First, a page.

Theme: LEGO Ideas
Release Year: 2017
Cost: AUD $169.99
This year is only halfway through, and we’ve already had so many incredible sets announcements. Sets like Assembly Square, Carousel, Ninjago City, Destiny’s Bounty and Old Fishing Store have jumped to the top of my must have list, and I know I’m not alone. I honestly think that LEGO has raised the bar this year, so I’m really excited to see what happens next.
Included in this astounding list was 21309: NASA Apollo Saturn V. After a year of secrets, news was released in late April to a huge amount of excitement. We were going to get the biggest LEGO Ideas set to date.
If you’ve been living under a rock or up a large tree for the last 48 years, Apollo 11 was the first mission to successfully land astronauts on the moon, and the Saturn V was the rocket that got them there.
This rocket was a monster. It was 111 metres tall (around 36 storys – taller than Big Ben and the Statue of Liberty), weighed in at 2.8 million kilos fully fueled, and was the most powerful rocket that had ever flown successfully. If you want to read more, I’d highly recommend checking out the NASA website.
The LEGO version is 100 cm tall (1:110 scale), and comes in three separate sections that all join together to mimic the launch sequence, but more on that later.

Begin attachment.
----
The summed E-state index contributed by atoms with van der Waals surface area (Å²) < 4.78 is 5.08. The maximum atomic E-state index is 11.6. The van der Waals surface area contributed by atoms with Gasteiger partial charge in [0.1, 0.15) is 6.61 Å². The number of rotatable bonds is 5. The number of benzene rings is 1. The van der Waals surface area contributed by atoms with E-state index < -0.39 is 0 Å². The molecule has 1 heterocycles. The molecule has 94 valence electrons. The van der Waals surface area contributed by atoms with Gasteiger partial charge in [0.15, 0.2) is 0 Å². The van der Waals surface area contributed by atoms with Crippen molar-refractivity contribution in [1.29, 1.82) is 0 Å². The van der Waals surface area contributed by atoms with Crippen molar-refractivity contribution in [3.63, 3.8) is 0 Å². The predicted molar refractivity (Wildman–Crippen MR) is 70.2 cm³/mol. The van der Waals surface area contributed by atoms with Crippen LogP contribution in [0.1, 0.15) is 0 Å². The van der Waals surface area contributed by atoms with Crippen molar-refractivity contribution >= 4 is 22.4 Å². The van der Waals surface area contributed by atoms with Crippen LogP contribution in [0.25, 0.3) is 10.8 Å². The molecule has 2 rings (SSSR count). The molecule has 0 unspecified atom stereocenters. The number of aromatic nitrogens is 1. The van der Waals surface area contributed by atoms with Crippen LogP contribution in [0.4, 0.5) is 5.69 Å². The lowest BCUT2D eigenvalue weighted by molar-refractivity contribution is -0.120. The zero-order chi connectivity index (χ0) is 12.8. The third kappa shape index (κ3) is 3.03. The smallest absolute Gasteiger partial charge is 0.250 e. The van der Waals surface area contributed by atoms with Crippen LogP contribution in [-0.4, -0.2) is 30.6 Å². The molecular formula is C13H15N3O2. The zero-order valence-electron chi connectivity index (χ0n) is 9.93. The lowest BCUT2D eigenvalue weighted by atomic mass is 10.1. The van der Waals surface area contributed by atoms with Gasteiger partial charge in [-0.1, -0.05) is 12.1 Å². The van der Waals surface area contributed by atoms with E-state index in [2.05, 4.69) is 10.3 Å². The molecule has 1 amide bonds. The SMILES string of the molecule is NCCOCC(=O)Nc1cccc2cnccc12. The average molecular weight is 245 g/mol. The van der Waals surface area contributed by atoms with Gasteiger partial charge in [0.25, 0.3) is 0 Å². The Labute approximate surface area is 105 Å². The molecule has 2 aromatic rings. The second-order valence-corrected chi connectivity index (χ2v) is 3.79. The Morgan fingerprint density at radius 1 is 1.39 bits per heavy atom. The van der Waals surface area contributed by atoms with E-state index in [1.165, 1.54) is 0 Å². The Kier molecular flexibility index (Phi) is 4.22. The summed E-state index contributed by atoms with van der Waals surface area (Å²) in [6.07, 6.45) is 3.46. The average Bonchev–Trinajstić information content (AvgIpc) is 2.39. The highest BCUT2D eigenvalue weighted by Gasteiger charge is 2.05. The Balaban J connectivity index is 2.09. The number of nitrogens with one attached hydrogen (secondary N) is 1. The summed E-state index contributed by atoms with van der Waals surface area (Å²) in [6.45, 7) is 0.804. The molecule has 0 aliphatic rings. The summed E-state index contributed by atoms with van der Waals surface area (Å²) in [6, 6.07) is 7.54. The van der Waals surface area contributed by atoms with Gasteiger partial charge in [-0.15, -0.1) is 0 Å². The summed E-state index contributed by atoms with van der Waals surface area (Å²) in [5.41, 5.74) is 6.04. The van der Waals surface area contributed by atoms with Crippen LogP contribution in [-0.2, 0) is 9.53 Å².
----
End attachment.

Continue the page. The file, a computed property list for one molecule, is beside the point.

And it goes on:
I don’t normally talk about the box or instructions, but being a very special set, it’s certainly warranted this time. The front of the box displays the rocket in all it’s glory up in the stars, as well as a little vignette of the astronaut microfigures on the moon with the lunar lander and flag, as well as a blueprint and the Apollo NASA logo from the 1960s. The back has loads of facts, including the progression from takeoff to landing on the moon, as well as more detail on each stage.
The instruction booklet is equally as appealing. From the front, it looks like a well worn workshop manual. Before the building fun begins, there’s information and photos about the Apollo Program, the Saturn V itself, what happened along it’s journey to the Moon, and finally the fan and LEGO designers themselves. There’s some words from Felix Stiessen and Valerie Roche on their design, and then some input from Carl Merriam, Mike Psiaki and Austin Carlson as the LEGO designers. It was great to see that the LEGO designers were just as excited as we were to get their hands on this set.